Detroit Pistons get: PG Brandon Jennings (three years, $24 million)
Milwaukee Bucks get: PG Brandon Knight, F Khris Middleton, C Viecheslav Kravtov
(Writing about basketball in damn near August is always hard. But writing about two teams from the Midwest that haven’t played since mid-April? Buzz’s girlfriend, woof. So to help, we contacted friend of the blog and proud Detroit Pistons fan, The Source, to help us decode a really interesting deal with no clear winner. At least in our eyes here at MAMBINO. Below is his thoughts, along with mine)
The Source: My basic thoughts? Brandon Pettigrew is committed to fitness now, and is working hard to cleanup his drops and fumbles from last year. A productive TE, plus Reggie Bush, and maybe a decent to below-average #2 WR is all we need to get Calvin some space.
Veras adds depth to a bullpen that really needed it. If Benoit keeps the closer role, which he seems to have embraced, then the Tigers will have two reliable, late-inning relievers in Smyly and Veras. Phil Coke just can’t cut it. And Iglesias gives us more range at SS (our starters will be happy), some above average speed (of which, we had almost none), and Peralta will be juicing at home soon rather than in the clubhouse so we needed a steady infielder for the next 50 games.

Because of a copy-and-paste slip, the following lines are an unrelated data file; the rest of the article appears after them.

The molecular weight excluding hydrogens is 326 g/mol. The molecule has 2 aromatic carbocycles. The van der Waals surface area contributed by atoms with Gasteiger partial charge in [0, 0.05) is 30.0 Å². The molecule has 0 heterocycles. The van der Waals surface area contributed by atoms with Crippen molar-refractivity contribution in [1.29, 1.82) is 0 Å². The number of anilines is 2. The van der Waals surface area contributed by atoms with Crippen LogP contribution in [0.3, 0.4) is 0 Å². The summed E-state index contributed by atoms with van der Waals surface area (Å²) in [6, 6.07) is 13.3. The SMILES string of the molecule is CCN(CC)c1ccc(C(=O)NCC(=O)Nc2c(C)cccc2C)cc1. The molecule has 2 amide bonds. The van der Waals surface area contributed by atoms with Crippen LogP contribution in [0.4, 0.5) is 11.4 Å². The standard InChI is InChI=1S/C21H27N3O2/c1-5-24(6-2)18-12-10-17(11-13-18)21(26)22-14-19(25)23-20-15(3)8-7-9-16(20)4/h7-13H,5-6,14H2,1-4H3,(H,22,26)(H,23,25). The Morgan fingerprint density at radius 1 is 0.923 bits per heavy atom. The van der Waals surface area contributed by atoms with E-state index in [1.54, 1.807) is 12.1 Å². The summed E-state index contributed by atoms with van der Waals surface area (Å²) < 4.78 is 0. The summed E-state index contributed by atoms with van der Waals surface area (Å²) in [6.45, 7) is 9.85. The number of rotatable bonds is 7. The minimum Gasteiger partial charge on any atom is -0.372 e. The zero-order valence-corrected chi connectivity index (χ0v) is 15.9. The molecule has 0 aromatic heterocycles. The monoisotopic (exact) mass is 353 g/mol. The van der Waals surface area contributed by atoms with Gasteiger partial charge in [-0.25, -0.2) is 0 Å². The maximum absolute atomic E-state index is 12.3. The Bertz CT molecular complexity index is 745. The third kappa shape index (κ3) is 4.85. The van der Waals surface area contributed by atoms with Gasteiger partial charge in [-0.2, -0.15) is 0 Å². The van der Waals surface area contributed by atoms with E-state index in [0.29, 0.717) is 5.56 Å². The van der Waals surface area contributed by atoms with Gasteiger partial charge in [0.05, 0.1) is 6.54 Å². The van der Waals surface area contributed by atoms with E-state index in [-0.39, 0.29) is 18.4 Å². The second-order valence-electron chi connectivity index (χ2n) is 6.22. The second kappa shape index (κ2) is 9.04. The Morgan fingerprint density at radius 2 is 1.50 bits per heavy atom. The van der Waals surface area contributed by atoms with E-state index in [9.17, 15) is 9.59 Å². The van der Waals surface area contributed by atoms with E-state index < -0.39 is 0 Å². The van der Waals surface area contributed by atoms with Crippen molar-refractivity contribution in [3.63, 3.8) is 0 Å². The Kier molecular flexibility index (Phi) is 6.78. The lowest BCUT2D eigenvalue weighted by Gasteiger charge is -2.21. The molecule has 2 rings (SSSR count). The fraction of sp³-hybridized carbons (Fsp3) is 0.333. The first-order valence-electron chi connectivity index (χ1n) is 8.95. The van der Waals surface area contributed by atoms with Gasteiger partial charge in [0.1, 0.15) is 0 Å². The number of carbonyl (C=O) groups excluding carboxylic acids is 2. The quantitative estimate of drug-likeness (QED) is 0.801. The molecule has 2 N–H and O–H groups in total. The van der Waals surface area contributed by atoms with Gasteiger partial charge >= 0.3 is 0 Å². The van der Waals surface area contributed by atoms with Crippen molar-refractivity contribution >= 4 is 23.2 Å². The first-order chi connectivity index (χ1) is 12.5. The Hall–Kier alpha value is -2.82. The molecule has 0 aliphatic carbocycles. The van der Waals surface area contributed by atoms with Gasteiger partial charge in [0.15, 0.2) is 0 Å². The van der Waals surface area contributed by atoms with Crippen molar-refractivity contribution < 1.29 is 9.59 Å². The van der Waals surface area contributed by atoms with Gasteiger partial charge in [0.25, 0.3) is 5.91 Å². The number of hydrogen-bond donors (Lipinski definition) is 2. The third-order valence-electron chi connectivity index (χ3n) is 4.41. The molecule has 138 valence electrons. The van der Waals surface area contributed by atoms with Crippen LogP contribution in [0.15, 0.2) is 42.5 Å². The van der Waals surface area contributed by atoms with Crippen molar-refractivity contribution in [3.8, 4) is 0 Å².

In the same week the city of Detroit announced its bankruptcy, a state board approved plans for a new hockey arena, which will cost tax payers almost $300 million. OK, Detroit.
Oh and the Pistons…..
Adding Jennings to Smith and Monroe, the Pistons now have 3 starting lefties so opposing lineups will have to….
We needed a PG. Calderon is gone, Stuckey is bad, and Knight is gone and bad. Billups isn’t there to play a ton of minutes. When you look up Brandon Jennings on ESPN, one of the first things you see is “#3 PG.” That’s a win right there. By the numbers, Jennings is a better scorer and passer, and he averages almost a steal per game more than Knight. The shooting percentages are similar but Jennings has the edge from the line and he’s got this cool tattoo that looks like a necklace.